yellowtail causa-2

Another good causa here, with the fish getting a little bit of spice from an interesting wasabi tobiko. I really liked the addition of the thinly cut green onions as well.

jalea mixta. crispy mixed seafood, tartar sauce

mixed seafood-2

Hard to go wrong with lightly-battered and fried mixed seafood (including shrimp, calamari, sea bass). The lime was instrumental to cut through the fried batter.

ceviche crocante. halibut, leche de tigre, crispy calamari

ceviche calamari-2

I thought there was an interesting textural interplay in this dish with the fried calamari and tender ceviche. The ceviche was reliably good, while the calamari was solid on its own. I do, however, probably prefer the ceviche separately, letting the focus stay on the delicate flavors and textures.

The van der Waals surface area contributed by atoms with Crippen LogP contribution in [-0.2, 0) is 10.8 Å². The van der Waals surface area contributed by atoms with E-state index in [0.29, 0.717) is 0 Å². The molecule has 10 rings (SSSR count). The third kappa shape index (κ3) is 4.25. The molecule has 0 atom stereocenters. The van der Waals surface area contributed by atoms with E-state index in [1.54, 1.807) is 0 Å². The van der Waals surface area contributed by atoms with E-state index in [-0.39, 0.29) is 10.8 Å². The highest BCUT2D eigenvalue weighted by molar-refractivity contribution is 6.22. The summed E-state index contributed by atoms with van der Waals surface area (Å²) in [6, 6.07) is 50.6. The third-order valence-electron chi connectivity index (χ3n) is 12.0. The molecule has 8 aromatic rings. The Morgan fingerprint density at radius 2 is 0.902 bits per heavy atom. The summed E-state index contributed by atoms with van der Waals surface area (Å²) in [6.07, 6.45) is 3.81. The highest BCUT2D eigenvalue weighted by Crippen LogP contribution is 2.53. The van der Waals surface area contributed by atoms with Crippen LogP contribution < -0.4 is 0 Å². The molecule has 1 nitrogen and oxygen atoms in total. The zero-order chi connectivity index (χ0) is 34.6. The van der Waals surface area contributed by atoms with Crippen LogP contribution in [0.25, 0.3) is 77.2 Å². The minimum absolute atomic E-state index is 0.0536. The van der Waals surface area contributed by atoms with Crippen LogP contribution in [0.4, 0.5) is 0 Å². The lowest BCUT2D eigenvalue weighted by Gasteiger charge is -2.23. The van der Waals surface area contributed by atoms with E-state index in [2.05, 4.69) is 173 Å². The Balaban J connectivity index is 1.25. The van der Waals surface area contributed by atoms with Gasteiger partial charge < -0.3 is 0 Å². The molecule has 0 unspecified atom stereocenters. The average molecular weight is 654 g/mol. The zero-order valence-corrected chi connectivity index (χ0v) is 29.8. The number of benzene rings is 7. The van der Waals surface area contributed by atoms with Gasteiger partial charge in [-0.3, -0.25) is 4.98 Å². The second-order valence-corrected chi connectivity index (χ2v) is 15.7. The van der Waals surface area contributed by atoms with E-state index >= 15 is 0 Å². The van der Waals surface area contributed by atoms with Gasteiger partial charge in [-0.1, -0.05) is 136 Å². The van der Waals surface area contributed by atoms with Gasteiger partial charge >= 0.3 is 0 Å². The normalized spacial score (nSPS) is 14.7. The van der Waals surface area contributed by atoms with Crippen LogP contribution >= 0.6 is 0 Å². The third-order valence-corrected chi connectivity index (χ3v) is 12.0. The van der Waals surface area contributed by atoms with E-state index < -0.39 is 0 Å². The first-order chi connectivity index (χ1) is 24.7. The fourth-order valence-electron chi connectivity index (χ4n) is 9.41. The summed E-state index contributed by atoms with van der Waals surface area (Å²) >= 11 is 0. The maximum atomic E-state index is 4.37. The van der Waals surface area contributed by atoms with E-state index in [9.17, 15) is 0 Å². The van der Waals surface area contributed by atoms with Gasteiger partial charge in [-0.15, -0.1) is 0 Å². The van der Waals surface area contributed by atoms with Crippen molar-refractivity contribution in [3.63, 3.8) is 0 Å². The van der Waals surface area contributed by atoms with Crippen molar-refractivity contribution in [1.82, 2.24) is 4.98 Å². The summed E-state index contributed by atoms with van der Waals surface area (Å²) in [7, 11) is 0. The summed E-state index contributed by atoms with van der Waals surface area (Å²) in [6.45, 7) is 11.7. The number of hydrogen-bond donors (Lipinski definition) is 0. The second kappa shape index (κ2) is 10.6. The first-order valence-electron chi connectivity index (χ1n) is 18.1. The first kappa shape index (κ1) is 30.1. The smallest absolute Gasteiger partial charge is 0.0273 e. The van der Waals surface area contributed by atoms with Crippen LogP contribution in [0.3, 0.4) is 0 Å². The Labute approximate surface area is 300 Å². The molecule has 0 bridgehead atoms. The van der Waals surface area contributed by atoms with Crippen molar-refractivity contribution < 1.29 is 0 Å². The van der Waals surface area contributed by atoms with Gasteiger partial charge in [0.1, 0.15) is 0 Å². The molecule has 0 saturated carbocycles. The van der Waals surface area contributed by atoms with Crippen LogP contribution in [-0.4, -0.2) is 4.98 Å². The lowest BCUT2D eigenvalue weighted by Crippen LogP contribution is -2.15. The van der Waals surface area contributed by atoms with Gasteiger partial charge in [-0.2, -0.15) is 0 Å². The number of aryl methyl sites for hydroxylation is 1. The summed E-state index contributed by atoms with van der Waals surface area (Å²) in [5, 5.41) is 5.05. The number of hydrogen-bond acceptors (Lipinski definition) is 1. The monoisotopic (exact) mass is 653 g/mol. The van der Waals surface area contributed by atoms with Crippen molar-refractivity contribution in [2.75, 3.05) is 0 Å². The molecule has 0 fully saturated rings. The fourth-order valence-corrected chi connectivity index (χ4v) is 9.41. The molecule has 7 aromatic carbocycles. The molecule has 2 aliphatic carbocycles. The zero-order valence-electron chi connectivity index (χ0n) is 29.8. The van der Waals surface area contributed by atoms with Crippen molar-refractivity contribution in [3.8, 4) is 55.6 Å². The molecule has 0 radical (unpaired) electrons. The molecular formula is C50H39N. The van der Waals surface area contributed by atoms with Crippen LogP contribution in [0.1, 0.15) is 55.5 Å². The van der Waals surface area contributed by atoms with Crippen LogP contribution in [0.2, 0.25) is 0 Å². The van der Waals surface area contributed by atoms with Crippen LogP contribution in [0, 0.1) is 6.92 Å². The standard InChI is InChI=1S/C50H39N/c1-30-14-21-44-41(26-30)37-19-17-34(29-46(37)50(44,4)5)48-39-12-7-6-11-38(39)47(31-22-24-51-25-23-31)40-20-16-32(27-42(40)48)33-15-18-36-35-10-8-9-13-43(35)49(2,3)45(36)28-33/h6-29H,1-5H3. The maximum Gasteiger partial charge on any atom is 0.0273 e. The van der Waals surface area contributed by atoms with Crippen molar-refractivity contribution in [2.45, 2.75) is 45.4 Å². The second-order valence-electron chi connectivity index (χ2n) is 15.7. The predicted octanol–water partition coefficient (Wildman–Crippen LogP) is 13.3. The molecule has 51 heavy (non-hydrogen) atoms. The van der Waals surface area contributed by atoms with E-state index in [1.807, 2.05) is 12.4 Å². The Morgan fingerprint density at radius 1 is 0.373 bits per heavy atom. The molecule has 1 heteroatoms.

seabass tiradito. thinly sliced sea bass, soy sauce, lemon dressing, sweet potato puree


The fish was briefly seared with a torch, warming the flesh a little bit. The sesame oil and soy gave the dish some Asian flavors, and I thought the sweet potato puree really elevated the dish, adding a rich sweetness. I also appreciated the chip, which added some salt and light texture.

We moved onto the anticucho (grilled meats/vegetables on skewers), perhaps my favorite area of the menu.


scallops anticucho. aji amarillo aioli, wasabi peas


I appreciated the nice char, adding some smokiness to the tender and sweet scallop. I thought the wasabi peas were a really cool way to add some heat and texture.

santa barbara prawns anticucho. lemongrass yuzu kosho pesto

spot prawn-2